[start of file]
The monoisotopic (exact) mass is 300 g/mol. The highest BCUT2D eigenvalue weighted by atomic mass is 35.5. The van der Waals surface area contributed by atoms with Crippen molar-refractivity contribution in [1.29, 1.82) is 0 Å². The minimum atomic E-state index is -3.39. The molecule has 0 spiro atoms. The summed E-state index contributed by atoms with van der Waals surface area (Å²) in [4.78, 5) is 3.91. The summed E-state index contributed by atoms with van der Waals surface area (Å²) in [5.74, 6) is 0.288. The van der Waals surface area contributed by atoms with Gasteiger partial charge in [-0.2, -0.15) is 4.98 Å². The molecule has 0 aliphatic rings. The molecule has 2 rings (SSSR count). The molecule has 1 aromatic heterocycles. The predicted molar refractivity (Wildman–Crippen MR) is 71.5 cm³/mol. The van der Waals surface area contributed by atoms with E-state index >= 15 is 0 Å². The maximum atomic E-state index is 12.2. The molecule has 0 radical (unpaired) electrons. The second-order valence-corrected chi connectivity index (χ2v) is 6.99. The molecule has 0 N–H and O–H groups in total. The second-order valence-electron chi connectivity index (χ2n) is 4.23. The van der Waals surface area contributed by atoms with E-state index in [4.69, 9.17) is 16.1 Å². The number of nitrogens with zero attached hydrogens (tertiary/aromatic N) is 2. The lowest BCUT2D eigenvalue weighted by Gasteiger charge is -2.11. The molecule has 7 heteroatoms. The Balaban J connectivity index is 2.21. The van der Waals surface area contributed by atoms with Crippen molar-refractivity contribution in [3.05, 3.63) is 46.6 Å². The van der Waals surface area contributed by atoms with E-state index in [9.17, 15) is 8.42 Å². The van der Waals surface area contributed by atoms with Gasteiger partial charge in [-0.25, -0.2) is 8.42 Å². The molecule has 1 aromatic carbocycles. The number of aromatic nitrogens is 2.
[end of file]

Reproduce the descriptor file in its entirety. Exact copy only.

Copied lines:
The monoisotopic (exact) mass is 300 g/mol. The highest BCUT2D eigenvalue weighted by atomic mass is 35.5. The van der Waals surface area contributed by atoms with Crippen molar-refractivity contribution in [1.29, 1.82) is 0 Å². The minimum atomic E-state index is -3.39. The molecule has 0 spiro atoms. The summed E-state index contributed by atoms with van der Waals surface area (Å²) in [4.78, 5) is 3.91. The summed E-state index contributed by atoms with van der Waals surface area (Å²) in [5.74, 6) is 0.288. The van der Waals surface area contributed by atoms with Gasteiger partial charge in [-0.2, -0.15) is 4.98 Å². The molecule has 0 aliphatic rings. The molecule has 2 rings (SSSR count). The molecule has 1 aromatic heterocycles. The predicted molar refractivity (Wildman–Crippen MR) is 71.5 cm³/mol. The van der Waals surface area contributed by atoms with E-state index >= 15 is 0 Å². The maximum atomic E-state index is 12.2. The molecule has 0 radical (unpaired) electrons. The second-order valence-corrected chi connectivity index (χ2v) is 6.99. The molecule has 0 N–H and O–H groups in total. The second-order valence-electron chi connectivity index (χ2n) is 4.23. The van der Waals surface area contributed by atoms with E-state index in [4.69, 9.17) is 16.1 Å². The number of nitrogens with zero attached hydrogens (tertiary/aromatic N) is 2. The lowest BCUT2D eigenvalue weighted by Gasteiger charge is -2.11. The molecule has 7 heteroatoms. The Balaban J connectivity index is 2.21. The van der Waals surface area contributed by atoms with Crippen molar-refractivity contribution in [3.05, 3.63) is 46.6 Å². The van der Waals surface area contributed by atoms with E-state index in [9.17, 15) is 8.42 Å². The van der Waals surface area contributed by atoms with Gasteiger partial charge in [-0.25, -0.2) is 8.42 Å². The molecule has 1 aromatic carbocycles. The number of aromatic nitrogens is 2.